On Tuesday, October 6, the Stan State Academic Senate had its third meeting of the semester, and a prevalent theme during this meeting was that of adapting to the new technologically-dependent world Stan State is operating in. Topics included Zoom equity, course credit, Ethnic Studies requirements, faculty evaluations, and hotspot shortages.
A topic of much debate and importance was that of this idea of Zoom "techquity,” so coined by the resolution presented by the campus’s Academic Technology and Learning Committee (ATLC). This discussion centered around the idea of whether it’s fair for professors to be so insistent that students turn on their videos during lectures. It has been reported that many professors have deducted, or threatened to deduct, class points if students refuse to turn their camera's on.
One of the factors relating to this issue is that of variation in each student’s individual learning environment. Aspects such as internet strength, members of the household, student responsibilities outside of the university, and suitable learning environment availability were cited as conditions that should be taken into consideration so as to not unjustly affect the student’s performance in a class.
Academic freedom, both for students and professors, was taken into consideration. As stated on the American Federation for Teacher’s site, academic freedom grants professors domain in terms of: “(1) the college curriculum; (2) course content; (3) teaching; (4) student evaluation; and (5) the conduct of scholarly inquiry.”
For students, academic freedom comes down to what’s best for them. Found on the Association for American University Professor’s website, a student’s freedom to learn “[depends] upon appropriate opportunities and conditions in the classroom, on the campus, and in the larger community.”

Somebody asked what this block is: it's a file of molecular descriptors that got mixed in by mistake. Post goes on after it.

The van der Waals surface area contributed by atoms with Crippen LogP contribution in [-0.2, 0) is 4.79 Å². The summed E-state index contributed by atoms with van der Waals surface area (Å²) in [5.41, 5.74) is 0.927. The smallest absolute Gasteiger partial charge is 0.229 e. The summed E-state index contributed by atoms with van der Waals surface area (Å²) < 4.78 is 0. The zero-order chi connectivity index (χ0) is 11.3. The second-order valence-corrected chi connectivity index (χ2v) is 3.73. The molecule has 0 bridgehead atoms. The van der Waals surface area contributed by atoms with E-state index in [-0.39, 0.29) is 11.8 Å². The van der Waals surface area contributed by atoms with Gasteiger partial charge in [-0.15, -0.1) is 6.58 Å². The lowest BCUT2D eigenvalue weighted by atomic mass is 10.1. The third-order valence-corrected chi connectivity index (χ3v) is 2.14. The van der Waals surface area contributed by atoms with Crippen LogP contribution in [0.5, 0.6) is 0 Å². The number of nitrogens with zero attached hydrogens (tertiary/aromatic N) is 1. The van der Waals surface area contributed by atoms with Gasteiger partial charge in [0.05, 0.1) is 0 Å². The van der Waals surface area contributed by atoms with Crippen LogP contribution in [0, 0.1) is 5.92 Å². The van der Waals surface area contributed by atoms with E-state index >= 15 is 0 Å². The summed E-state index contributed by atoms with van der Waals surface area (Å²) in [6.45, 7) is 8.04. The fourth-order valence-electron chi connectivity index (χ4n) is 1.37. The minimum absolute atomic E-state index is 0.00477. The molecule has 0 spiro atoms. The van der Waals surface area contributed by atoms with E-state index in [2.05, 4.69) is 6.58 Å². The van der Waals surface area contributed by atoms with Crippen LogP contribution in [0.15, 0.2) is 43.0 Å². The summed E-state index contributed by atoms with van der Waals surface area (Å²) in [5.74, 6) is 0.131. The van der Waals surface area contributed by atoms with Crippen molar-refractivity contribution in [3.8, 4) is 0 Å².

This topic, like the others discussed during this meeting, was ultimately addressed with a spirit of understanding and empathy. Provost Kimberly Greer explained that, in light of recent events, all things are being considered “with the students in mind.”
A New Standard for the CR/NC System: Under Consideration
With the continuation of COVID-19 related difficulties impairing students’ abilities to perform in their courses, the Academic Senate discussed whether or not they should continue with last semester's flexible grading options in order to alleviate pressure on struggling students.
In a similar fashion to last semester’s grading adjustments, students would be given the option to opt for the credit/ no credit grading option. As usual, students who select CR/NC would either be given credit for the completion of their course if they earn an A, B, or C grade (including -C) or they would not be given credit if they receive a grade that is anything lower than a -C.
Opting for the CR/NC option means that whatever the outcome is, your GPA would not be affected. This makes a major difference for students who have been inundated with COVID-19 related complications and have suffered academically as a result. If for whatever reason students determine that their decision to opt for the CR/NC has caused harm, instructors would be able to to change the grading option back to the standard letter-grade option.
The CR/NC option would include courses marked as letter grade only and would be available for general education courses and major courses. In addition, there would be no restrictions against repeating CR/NC courses.
Before the pandemic, the credit/no credit policy stated that “no more than 24 Stanislaus State CR semester units” go towards your degree. However, the Academic Senate will decide whether or not they waive this restriction for any credits earned during the fall 2020 semester.
The option to opt for CR/NC would be available up until 14 calendar days before the first day of fall and spring finals week.